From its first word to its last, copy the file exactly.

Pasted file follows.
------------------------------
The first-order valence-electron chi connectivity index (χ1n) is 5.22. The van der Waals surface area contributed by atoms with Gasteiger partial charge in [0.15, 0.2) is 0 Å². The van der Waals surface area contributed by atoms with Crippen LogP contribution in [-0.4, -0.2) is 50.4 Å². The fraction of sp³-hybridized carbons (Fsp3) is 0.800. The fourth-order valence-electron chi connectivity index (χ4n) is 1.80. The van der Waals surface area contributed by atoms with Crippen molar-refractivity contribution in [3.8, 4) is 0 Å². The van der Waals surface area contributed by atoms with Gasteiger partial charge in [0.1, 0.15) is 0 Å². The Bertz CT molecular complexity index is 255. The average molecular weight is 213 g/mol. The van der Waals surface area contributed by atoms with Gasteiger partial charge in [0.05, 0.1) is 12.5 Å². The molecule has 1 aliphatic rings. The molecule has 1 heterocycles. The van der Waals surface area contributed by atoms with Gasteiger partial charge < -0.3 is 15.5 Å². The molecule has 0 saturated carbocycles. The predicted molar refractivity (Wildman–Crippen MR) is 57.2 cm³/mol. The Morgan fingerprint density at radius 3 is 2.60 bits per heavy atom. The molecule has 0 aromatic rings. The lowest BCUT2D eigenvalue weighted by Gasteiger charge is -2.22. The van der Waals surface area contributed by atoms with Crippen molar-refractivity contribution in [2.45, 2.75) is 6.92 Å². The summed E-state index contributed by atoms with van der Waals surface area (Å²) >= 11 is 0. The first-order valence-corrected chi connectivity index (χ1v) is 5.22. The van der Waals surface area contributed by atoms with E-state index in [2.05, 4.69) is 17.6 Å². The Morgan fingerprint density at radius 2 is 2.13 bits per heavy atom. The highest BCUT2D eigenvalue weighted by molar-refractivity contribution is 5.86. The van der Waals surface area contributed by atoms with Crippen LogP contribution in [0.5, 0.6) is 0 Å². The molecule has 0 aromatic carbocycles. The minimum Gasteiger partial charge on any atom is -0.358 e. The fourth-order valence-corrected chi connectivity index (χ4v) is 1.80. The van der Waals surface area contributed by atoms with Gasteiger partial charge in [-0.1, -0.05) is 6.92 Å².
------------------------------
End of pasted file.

The first-order valence-electron chi connectivity index (χ1n) is 5.22. The van der Waals surface area contributed by atoms with Gasteiger partial charge in [0.15, 0.2) is 0 Å². The van der Waals surface area contributed by atoms with Crippen LogP contribution in [-0.4, -0.2) is 50.4 Å². The fraction of sp³-hybridized carbons (Fsp3) is 0.800. The fourth-order valence-electron chi connectivity index (χ4n) is 1.80. The van der Waals surface area contributed by atoms with Crippen molar-refractivity contribution in [3.8, 4) is 0 Å². The van der Waals surface area contributed by atoms with Gasteiger partial charge in [0.1, 0.15) is 0 Å². The Bertz CT molecular complexity index is 255. The average molecular weight is 213 g/mol. The van der Waals surface area contributed by atoms with Gasteiger partial charge in [0.05, 0.1) is 12.5 Å². The molecule has 1 aliphatic rings. The molecule has 1 heterocycles. The van der Waals surface area contributed by atoms with Gasteiger partial charge < -0.3 is 15.5 Å². The molecule has 0 saturated carbocycles. The predicted molar refractivity (Wildman–Crippen MR) is 57.2 cm³/mol. The Morgan fingerprint density at radius 3 is 2.60 bits per heavy atom. The molecule has 0 aromatic rings. The lowest BCUT2D eigenvalue weighted by Gasteiger charge is -2.22. The van der Waals surface area contributed by atoms with Crippen molar-refractivity contribution in [2.45, 2.75) is 6.92 Å². The summed E-state index contributed by atoms with van der Waals surface area (Å²) >= 11 is 0. The first-order valence-corrected chi connectivity index (χ1v) is 5.22. The van der Waals surface area contributed by atoms with E-state index in [2.05, 4.69) is 17.6 Å². The Morgan fingerprint density at radius 2 is 2.13 bits per heavy atom. The highest BCUT2D eigenvalue weighted by molar-refractivity contribution is 5.86. The van der Waals surface area contributed by atoms with Crippen LogP contribution in [0.5, 0.6) is 0 Å². The molecule has 0 aromatic carbocycles. The minimum Gasteiger partial charge on any atom is -0.358 e. The fourth-order valence-corrected chi connectivity index (χ4v) is 1.80. The van der Waals surface area contributed by atoms with Gasteiger partial charge in [-0.1, -0.05) is 6.92 Å².